The Beauty of Complementarity

Last Saturday I performed a wedding ceremony for the first time.  It was for a young couple that I have had the privilege of getting to know over the past few months.  Back in May I baptized both of them and welcomed them into the fellowship of our church.  The wedding was a very special event for me, not only because it was my first wedding to officiate, but also because it was the wedding of two friends. 

I have a personal policy of guidelines that I use to determine what weddings I will perform and that provides information concerning my views on marriage, family, and gender.  Whenever a couple asks me to perform a wedding, I provide these guidelines to them, ask them to read over them, and then to let me know if they still want me to officiate.  These guidelines clearly explain my views of the roles of men and women, namely, that of male headship in the home.  After reading over the guidelines, the couple still wanted me to do their wedding.  After several sessions of premarital counseling where we discussed issues including the roles of husbands and wives in the home, they still wanted me to do their wedding. 

At the wedding I read three passages of Scripture: Genesis 2:18-25, Revelation 21:9-10, and Ephesians 5:22-33.  I explained that marriage is an institution of God that goes back to the beginning and awaits us at the end.  The marriage of the first man and woman is a pattern of all marriages to come, which points us to the union of Christ and his church.  In this union, husbands play the role of Christ, and wives play the role of the church.  I told the groom that his role was to love his bride as Christ loves the church, namely, in a self-giving, sacrificial way that seeks her good above his own.  I told him that it was his responsibility to lead his family, to provide for his family, and to protect his family.  I told the bride that her role was to submit to her husband’s godly leadership and help him carry it through.  I told her that most of all, her husband needs to know that she respects him.  I told them both that they are equally made in God’s image, but to be equal does not mean to be interchangeable (although I didn’t say it at the wedding, I think one would have to conclude that if men and women are interchangeable, then homosexuality is no different from heterosexuality).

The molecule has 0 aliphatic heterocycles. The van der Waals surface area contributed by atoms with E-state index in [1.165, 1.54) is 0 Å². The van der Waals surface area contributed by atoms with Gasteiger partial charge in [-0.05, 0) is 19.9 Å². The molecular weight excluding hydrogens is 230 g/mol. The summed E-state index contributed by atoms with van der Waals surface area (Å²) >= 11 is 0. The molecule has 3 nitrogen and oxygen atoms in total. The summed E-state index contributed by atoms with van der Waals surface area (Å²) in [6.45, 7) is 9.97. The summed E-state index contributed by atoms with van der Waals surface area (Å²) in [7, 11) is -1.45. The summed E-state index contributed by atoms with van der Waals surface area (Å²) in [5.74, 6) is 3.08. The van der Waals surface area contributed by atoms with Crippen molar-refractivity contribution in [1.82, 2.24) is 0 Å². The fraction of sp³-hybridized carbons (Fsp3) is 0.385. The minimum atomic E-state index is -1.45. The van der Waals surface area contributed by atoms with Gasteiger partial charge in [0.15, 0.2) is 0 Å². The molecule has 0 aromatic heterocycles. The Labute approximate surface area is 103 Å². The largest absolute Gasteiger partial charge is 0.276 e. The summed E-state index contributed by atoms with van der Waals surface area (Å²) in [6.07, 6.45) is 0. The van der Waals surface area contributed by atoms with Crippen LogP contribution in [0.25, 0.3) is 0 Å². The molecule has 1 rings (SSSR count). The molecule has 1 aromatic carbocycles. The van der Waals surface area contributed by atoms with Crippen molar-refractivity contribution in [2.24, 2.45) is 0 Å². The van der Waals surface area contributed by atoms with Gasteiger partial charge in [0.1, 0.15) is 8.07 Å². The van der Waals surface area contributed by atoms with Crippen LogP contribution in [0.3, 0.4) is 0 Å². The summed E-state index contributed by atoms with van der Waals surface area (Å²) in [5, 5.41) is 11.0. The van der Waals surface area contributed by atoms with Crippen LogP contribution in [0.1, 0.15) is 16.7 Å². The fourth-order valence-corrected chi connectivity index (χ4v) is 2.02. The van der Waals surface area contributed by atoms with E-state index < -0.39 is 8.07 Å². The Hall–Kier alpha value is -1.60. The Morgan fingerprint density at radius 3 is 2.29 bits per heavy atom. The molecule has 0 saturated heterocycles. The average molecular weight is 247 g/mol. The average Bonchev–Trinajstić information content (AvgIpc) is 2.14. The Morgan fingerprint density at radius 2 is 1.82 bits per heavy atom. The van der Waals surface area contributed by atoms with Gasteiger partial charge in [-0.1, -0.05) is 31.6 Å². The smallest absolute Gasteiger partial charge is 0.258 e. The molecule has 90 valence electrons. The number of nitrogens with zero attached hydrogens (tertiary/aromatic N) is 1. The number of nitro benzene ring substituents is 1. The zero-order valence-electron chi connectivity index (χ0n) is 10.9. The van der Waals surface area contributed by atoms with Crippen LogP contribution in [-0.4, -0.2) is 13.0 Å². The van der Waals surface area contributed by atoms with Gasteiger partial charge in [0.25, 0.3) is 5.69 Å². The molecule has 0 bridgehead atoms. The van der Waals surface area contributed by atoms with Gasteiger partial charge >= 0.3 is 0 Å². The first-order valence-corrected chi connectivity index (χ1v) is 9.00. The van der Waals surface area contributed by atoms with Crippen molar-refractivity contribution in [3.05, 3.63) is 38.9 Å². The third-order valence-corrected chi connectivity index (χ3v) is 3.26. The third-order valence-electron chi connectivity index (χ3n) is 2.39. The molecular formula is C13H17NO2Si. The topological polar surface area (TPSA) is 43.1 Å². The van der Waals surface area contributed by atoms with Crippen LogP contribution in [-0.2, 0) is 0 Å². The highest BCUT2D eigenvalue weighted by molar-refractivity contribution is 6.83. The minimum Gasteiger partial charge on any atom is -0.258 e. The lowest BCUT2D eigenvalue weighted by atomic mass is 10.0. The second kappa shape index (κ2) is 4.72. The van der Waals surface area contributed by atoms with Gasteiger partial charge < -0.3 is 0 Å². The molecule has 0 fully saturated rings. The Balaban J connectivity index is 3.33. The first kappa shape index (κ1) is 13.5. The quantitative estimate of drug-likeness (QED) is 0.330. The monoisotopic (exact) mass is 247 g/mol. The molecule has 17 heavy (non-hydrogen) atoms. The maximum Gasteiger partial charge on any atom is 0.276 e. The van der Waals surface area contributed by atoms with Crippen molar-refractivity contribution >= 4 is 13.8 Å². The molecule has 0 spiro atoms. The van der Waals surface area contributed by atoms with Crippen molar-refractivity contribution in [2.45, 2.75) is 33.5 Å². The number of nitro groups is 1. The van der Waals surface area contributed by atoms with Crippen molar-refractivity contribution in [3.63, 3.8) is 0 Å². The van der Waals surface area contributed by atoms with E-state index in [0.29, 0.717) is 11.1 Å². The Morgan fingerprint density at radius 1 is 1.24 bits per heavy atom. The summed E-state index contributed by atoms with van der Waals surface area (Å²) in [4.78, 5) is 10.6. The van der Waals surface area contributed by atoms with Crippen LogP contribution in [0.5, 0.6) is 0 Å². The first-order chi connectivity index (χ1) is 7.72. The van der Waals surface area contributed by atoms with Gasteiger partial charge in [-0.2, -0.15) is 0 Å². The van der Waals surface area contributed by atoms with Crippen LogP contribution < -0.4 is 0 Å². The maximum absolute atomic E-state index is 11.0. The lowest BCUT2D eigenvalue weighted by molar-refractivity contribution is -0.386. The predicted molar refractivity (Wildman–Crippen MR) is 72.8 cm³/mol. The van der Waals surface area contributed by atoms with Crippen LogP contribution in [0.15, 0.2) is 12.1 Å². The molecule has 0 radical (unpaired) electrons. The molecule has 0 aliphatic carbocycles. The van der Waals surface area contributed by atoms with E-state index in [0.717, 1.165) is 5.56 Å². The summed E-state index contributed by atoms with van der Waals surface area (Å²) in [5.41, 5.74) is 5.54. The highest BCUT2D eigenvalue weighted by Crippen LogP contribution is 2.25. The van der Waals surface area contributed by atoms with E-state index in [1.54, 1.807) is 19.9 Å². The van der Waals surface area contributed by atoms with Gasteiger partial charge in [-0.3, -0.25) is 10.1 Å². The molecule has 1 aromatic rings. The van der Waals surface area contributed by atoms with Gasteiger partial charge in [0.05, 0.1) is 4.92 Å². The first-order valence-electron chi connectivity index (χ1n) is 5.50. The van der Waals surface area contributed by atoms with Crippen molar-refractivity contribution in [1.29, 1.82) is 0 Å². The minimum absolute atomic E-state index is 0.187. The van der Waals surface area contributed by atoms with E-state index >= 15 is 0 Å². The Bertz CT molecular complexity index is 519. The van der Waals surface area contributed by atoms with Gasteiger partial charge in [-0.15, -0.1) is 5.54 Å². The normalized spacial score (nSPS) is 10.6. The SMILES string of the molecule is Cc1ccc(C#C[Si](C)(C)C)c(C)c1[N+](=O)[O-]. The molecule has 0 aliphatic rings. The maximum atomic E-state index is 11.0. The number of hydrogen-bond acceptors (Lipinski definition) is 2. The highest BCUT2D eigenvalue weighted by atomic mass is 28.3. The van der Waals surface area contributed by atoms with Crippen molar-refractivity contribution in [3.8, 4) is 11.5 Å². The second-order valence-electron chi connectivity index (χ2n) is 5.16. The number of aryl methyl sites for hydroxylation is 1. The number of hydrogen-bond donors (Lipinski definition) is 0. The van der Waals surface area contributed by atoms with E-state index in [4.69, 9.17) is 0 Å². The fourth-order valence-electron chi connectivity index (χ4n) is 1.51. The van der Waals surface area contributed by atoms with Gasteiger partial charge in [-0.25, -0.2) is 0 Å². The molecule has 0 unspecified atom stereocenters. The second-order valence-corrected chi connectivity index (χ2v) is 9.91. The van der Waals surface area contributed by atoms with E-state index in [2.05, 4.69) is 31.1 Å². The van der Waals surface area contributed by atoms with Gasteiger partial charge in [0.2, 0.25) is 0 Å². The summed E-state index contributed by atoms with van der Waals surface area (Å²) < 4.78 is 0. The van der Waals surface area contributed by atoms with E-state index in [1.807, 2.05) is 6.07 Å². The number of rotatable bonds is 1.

I gave a robustly complementarian message.  The couple seemed very pleased with how it all went.  After the wedding, a number of people complimented me on the message.  I don’t say this to blow my horn, but simply to make a point (which I will get to in a second).  A few of those who complimented me were men, but the majority of them were women.  In fact, one young woman who complimented me is a member of my church and is engaged to get married.  Her wedding is scheduled for 2009.  She was the most enthusiastic about my message, and she told me that she wants me to say some of the same things about the roles of men and women at her wedding.

It is quite possible (in fact, quite probable) that some people were offended by the message but simply didn’t express that to me.  I will say, however, that I was surprised by how many people–women especially–gave a resounding affirmation to the complementarian theology that I proclaimed.  This in no way proves that complementarian theology is correct (Scripture proves that); it does, however, seem to undermine to some degree the idea that complementarian theology is oppressive to women.  Most women I know would be thrilled to see their husbands take on a Christlike, self-giving, strong, protective leadership role in the home, and they would be happy to submit to that kind of leadership.  While the egalitarian view of the sexes seems to be dominant in mainstream culture, I doubt that it is quite as dominant as most people think.  And within the church, it is still the minority position (and has been throughout the entire 2,000 years of the church’s existence). 

There is certainly a wrong way to preach and teach a complementarian theology.  But when it is preached right, taught right, and lived right, it truly is a beautiful thing.  And many people–far more than you might think–will be glad to embrace something so beautiful.

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4 Responses to “The Beauty of Complementarity”

  1. www.topweddingadvice.info » The Beauty of Complementarity Says:

    [...] fenderpooh wrote a fantastic post today on “The Beauty of Complementarity”Here’s ONLY a quick extractLast Saturday I performed a wedding ceremony for the first time. It was for a young couple that I have had the privilege of getting to know over the past few months. Back in May I baptized both of them and welcomed them into the … [...]

  2. www.learnhypnosiseasily.info » The Beauty of Complementarity Says:

    [...] fenderpooh wrote a fantastic post today on “The Beauty of Complementarity”Here’s ONLY a quick extractMost women I know would be thrilled to see their husbands take on a Christlike, self-giving, strong, protective leadership role in the home, and they would be happy to submit to that kind of leadership. While the egalitarian view of the … [...]

  3. Richard Land on GOP ‘08: No Rudy, No Way, No How!! Roundup for 10-26 | Said At Southern Seminary Says:

    [...] Fenderpooh (I can’t remember a more cumbersome name) recently performed a wedding, giving him the chance to revel in The Beauty of Complementarity. [...]

  4. Richard Land on GOP ‘08: No Rudy, No Way, No How!! Roundup for 10-26 | Said At Southern Seminary Says:

    [...] Fenderpooh (I can’t remember a more cumbersome name) recently performed a wedding, giving him the chance to revel in The Beauty of Complementarity. [...]

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